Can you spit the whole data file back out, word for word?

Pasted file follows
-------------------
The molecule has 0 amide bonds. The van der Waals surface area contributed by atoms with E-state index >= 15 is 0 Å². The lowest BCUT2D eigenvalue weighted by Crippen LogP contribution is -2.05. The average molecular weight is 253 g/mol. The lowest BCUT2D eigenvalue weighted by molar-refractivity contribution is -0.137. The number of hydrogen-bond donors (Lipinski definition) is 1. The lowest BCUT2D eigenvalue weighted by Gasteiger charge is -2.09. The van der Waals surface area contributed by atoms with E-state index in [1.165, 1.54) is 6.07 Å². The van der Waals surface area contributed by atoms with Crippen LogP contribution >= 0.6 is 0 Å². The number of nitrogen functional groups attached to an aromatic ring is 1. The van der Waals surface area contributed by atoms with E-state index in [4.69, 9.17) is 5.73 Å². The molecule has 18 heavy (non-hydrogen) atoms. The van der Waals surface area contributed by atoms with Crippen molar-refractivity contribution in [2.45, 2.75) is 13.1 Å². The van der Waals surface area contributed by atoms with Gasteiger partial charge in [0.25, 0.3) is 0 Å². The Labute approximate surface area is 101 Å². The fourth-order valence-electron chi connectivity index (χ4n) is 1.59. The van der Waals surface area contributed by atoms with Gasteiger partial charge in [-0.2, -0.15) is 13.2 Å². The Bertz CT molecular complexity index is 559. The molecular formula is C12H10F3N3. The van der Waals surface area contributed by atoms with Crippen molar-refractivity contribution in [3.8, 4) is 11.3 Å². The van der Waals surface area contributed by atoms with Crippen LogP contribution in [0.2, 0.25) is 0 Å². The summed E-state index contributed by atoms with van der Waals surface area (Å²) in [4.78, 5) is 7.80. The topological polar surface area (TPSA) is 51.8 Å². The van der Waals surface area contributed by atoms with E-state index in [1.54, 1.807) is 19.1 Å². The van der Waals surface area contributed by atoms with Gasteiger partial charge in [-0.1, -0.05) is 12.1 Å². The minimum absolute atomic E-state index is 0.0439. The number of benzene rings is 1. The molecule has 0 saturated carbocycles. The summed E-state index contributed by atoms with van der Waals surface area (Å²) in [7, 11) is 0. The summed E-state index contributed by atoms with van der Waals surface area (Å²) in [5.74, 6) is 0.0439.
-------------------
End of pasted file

The molecule has 0 amide bonds. The van der Waals surface area contributed by atoms with E-state index >= 15 is 0 Å². The lowest BCUT2D eigenvalue weighted by Crippen LogP contribution is -2.05. The average molecular weight is 253 g/mol. The lowest BCUT2D eigenvalue weighted by molar-refractivity contribution is -0.137. The number of hydrogen-bond donors (Lipinski definition) is 1. The lowest BCUT2D eigenvalue weighted by Gasteiger charge is -2.09. The van der Waals surface area contributed by atoms with E-state index in [1.165, 1.54) is 6.07 Å². The van der Waals surface area contributed by atoms with Crippen LogP contribution >= 0.6 is 0 Å². The number of nitrogen functional groups attached to an aromatic ring is 1. The van der Waals surface area contributed by atoms with E-state index in [4.69, 9.17) is 5.73 Å². The molecule has 18 heavy (non-hydrogen) atoms. The van der Waals surface area contributed by atoms with Crippen molar-refractivity contribution in [2.45, 2.75) is 13.1 Å². The van der Waals surface area contributed by atoms with Gasteiger partial charge in [0.25, 0.3) is 0 Å². The Labute approximate surface area is 101 Å². The fourth-order valence-electron chi connectivity index (χ4n) is 1.59. The van der Waals surface area contributed by atoms with Gasteiger partial charge in [-0.2, -0.15) is 13.2 Å². The Bertz CT molecular complexity index is 559. The molecular formula is C12H10F3N3. The van der Waals surface area contributed by atoms with Crippen molar-refractivity contribution in [3.8, 4) is 11.3 Å². The van der Waals surface area contributed by atoms with Crippen LogP contribution in [0.2, 0.25) is 0 Å². The summed E-state index contributed by atoms with van der Waals surface area (Å²) in [4.78, 5) is 7.80. The topological polar surface area (TPSA) is 51.8 Å². The van der Waals surface area contributed by atoms with E-state index in [1.54, 1.807) is 19.1 Å². The van der Waals surface area contributed by atoms with Gasteiger partial charge in [-0.1, -0.05) is 12.1 Å². The minimum absolute atomic E-state index is 0.0439. The number of benzene rings is 1. The molecule has 0 saturated carbocycles. The summed E-state index contributed by atoms with van der Waals surface area (Å²) in [7, 11) is 0. The summed E-state index contributed by atoms with van der Waals surface area (Å²) in [5.74, 6) is 0.0439.